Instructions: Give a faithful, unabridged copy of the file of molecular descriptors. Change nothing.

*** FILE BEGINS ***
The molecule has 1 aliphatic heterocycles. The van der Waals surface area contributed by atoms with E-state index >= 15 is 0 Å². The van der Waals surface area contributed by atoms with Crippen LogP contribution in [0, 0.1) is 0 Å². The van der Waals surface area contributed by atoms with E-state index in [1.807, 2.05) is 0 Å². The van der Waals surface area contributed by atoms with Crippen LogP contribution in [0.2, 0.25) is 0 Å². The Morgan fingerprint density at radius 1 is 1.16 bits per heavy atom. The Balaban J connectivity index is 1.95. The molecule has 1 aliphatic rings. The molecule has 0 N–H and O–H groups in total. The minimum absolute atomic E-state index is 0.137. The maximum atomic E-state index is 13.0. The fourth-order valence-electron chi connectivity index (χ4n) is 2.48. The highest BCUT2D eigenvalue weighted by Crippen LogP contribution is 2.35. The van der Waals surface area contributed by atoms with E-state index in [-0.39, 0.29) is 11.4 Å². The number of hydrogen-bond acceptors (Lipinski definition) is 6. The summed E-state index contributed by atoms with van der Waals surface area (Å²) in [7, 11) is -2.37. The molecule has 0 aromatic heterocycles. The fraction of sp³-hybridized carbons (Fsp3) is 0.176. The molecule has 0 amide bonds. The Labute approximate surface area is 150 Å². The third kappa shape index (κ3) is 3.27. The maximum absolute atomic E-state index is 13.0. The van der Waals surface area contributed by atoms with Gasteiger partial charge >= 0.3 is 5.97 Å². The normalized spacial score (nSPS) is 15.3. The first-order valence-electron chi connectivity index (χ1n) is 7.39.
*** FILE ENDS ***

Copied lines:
The molecule has 1 aliphatic heterocycles. The van der Waals surface area contributed by atoms with E-state index >= 15 is 0 Å². The van der Waals surface area contributed by atoms with Crippen LogP contribution in [0, 0.1) is 0 Å². The van der Waals surface area contributed by atoms with E-state index in [1.807, 2.05) is 0 Å². The van der Waals surface area contributed by atoms with Crippen LogP contribution in [0.2, 0.25) is 0 Å². The Morgan fingerprint density at radius 1 is 1.16 bits per heavy atom. The Balaban J connectivity index is 1.95. The molecule has 1 aliphatic rings. The molecule has 0 N–H and O–H groups in total. The minimum absolute atomic E-state index is 0.137. The maximum atomic E-state index is 13.0. The fourth-order valence-electron chi connectivity index (χ4n) is 2.48. The highest BCUT2D eigenvalue weighted by Crippen LogP contribution is 2.35. The van der Waals surface area contributed by atoms with E-state index in [-0.39, 0.29) is 11.4 Å². The number of hydrogen-bond acceptors (Lipinski definition) is 6. The summed E-state index contributed by atoms with van der Waals surface area (Å²) in [7, 11) is -2.37. The molecule has 0 aromatic heterocycles. The fraction of sp³-hybridized carbons (Fsp3) is 0.176. The molecule has 0 amide bonds. The Labute approximate surface area is 150 Å². The third kappa shape index (κ3) is 3.27. The maximum absolute atomic E-state index is 13.0. The van der Waals surface area contributed by atoms with Gasteiger partial charge >= 0.3 is 5.97 Å². The normalized spacial score (nSPS) is 15.3. The first-order valence-electron chi connectivity index (χ1n) is 7.39.